Format

Send to

Choose Destination
Elife. 2019 Feb 7;8. pii: e37527. doi: 10.7554/eLife.37527.

Species-specific maturation profiles of human, chimpanzee and bonobo neural cells.

Author information

1
Laboratory of Genetics, The Salk Institute for Biological Studies, La Jolla, United States.
2
Department of Anthropology, University of California, San Diego, La Jolla, United States.
3
Regenerative and Restorative Medicine Research Center (REMER), Istanbul Medipol University, Istanbul, Turkey.
4
Department of Oncological Sciences, Huntsman Cancer Institute, Salt Lake City, United States.
5
Laboratory of Dynamic of Neuronal Structure in Health and Disease, Institute of Psychiatry and Neuroscience of Paris (UMR S894 INSERM, University Paris Descartes), Paris, France.
6
Department of Pediatrics, University of California, San Diego School of Medicine, La Jolla, United States.
7
Department of Cellular & Molecular Medicine, Rady Children's Hospital San Diego, La Jolla, United States.
8
Department of Neuroscience, University of Rochester School of Medicine and Dentistry, Rochester, United States.
9
Neuroscience Graduate Program, University of California San Diego, La Jolla, United States.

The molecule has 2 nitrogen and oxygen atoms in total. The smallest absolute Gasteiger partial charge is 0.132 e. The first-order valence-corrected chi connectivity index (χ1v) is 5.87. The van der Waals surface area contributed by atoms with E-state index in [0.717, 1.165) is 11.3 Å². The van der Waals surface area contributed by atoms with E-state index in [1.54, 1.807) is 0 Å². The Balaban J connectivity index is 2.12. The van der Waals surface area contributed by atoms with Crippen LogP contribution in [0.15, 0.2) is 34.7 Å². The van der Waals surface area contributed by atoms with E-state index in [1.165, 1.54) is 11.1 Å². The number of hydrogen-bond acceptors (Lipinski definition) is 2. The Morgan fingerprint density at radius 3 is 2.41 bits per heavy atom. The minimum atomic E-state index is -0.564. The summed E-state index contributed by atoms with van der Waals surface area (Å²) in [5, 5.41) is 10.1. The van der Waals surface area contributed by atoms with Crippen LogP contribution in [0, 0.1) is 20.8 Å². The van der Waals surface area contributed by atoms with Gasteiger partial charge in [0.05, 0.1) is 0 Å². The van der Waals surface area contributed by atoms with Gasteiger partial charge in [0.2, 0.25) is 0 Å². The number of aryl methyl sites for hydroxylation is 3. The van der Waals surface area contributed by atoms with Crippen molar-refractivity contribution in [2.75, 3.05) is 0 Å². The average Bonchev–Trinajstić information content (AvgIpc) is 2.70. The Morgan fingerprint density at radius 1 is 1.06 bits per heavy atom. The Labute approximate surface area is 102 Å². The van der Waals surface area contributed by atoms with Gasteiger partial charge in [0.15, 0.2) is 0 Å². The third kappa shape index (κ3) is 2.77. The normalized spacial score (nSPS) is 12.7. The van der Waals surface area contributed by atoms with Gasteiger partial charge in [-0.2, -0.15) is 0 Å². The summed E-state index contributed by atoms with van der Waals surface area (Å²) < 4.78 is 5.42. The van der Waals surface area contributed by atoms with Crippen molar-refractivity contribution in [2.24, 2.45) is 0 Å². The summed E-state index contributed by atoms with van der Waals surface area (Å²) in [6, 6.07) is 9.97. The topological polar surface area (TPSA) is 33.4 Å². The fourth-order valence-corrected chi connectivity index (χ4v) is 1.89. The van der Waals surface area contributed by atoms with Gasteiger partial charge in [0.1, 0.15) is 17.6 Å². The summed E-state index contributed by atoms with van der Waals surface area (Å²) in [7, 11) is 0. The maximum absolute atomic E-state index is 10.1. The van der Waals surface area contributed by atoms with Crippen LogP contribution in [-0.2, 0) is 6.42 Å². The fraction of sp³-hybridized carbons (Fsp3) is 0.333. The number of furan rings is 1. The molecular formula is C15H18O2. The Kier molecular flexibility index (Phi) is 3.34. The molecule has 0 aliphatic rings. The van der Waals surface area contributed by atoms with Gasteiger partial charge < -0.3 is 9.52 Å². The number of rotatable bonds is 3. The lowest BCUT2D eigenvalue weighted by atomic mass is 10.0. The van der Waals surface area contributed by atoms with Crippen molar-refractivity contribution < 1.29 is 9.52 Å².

#
Contributed equally

Abstract

Comparative analyses of neuronal phenotypes in closely related species can shed light on neuronal changes occurring during evolution. The study of post-mortem brains of nonhuman primates (NHPs) has been limited and often does not recapitulate important species-specific developmental hallmarks. We utilize induced pluripotent stem cell (iPSC) technology to investigate the development of cortical pyramidal neurons following migration and maturation of cells grafted in the developing mouse cortex. Our results show differential migration patterns in human neural progenitor cells compared to those of chimpanzees and bonobos both in vitro and in vivo, suggesting heterochronic changes in human neurons. The strategy proposed here lays the groundwork for further comparative analyses between humans and NHPs and opens new avenues for understanding the differences in the neural underpinnings of cognition and neurological disease susceptibility between species.

KEYWORDS:

chimpanzee; developmental biology; evolution; human; neurodevelopment; neuronal function; neuroprogenitor migration; non human primate

Conflict of interest statement

MM, BH, BK, DY, KV, SL, IN, RS, AD, AM, RO, JC, LM, JG, KH, CF, LR, RK, RX, GC, NH, KP, KS No competing interests declared, AM is a co-founder and has equity interest in TISMOO, a company dedicated to genetic analysis and cellular models focusing on therapeutic applications customized for autism spectrum disorder and other neurological disorders with genetic origins. The terms of this arrangement have been reviewed and approved by the University of California San Diego in accordance with its conflict of interest policies. FG Reviewing editor, eLife

Supplemental Content

Full text links

Icon for eLife Sciences Publications, Ltd Icon for PubMed Central
Loading ...
Support Center